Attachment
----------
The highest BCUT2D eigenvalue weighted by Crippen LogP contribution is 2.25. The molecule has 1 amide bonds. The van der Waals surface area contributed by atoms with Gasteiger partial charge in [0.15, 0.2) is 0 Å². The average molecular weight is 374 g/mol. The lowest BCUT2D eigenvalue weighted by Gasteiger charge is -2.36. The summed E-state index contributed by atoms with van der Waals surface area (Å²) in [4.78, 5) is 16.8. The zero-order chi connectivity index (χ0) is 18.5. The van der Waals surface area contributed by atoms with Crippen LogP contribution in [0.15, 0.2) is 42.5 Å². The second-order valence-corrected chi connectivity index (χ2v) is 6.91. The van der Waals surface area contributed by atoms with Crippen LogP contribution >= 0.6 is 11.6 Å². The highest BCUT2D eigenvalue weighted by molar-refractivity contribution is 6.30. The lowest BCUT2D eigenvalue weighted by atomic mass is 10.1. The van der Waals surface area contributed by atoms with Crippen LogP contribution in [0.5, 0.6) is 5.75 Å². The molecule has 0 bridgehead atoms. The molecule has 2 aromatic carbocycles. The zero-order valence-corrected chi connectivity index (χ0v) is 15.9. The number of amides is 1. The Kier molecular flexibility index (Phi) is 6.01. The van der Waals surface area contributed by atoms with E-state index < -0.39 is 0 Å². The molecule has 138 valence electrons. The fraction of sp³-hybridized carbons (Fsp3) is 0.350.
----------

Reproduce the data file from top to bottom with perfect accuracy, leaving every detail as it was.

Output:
The highest BCUT2D eigenvalue weighted by Crippen LogP contribution is 2.25. The molecule has 1 amide bonds. The van der Waals surface area contributed by atoms with Gasteiger partial charge in [0.15, 0.2) is 0 Å². The average molecular weight is 374 g/mol. The lowest BCUT2D eigenvalue weighted by Gasteiger charge is -2.36. The summed E-state index contributed by atoms with van der Waals surface area (Å²) in [4.78, 5) is 16.8. The zero-order chi connectivity index (χ0) is 18.5. The van der Waals surface area contributed by atoms with Crippen LogP contribution in [0.15, 0.2) is 42.5 Å². The second-order valence-corrected chi connectivity index (χ2v) is 6.91. The van der Waals surface area contributed by atoms with Crippen LogP contribution >= 0.6 is 11.6 Å². The highest BCUT2D eigenvalue weighted by molar-refractivity contribution is 6.30. The lowest BCUT2D eigenvalue weighted by atomic mass is 10.1. The van der Waals surface area contributed by atoms with Crippen LogP contribution in [0.5, 0.6) is 5.75 Å². The molecule has 0 bridgehead atoms. The molecule has 2 aromatic carbocycles. The zero-order valence-corrected chi connectivity index (χ0v) is 15.9. The number of amides is 1. The Kier molecular flexibility index (Phi) is 6.01. The van der Waals surface area contributed by atoms with E-state index < -0.39 is 0 Å². The molecule has 138 valence electrons. The fraction of sp³-hybridized carbons (Fsp3) is 0.350.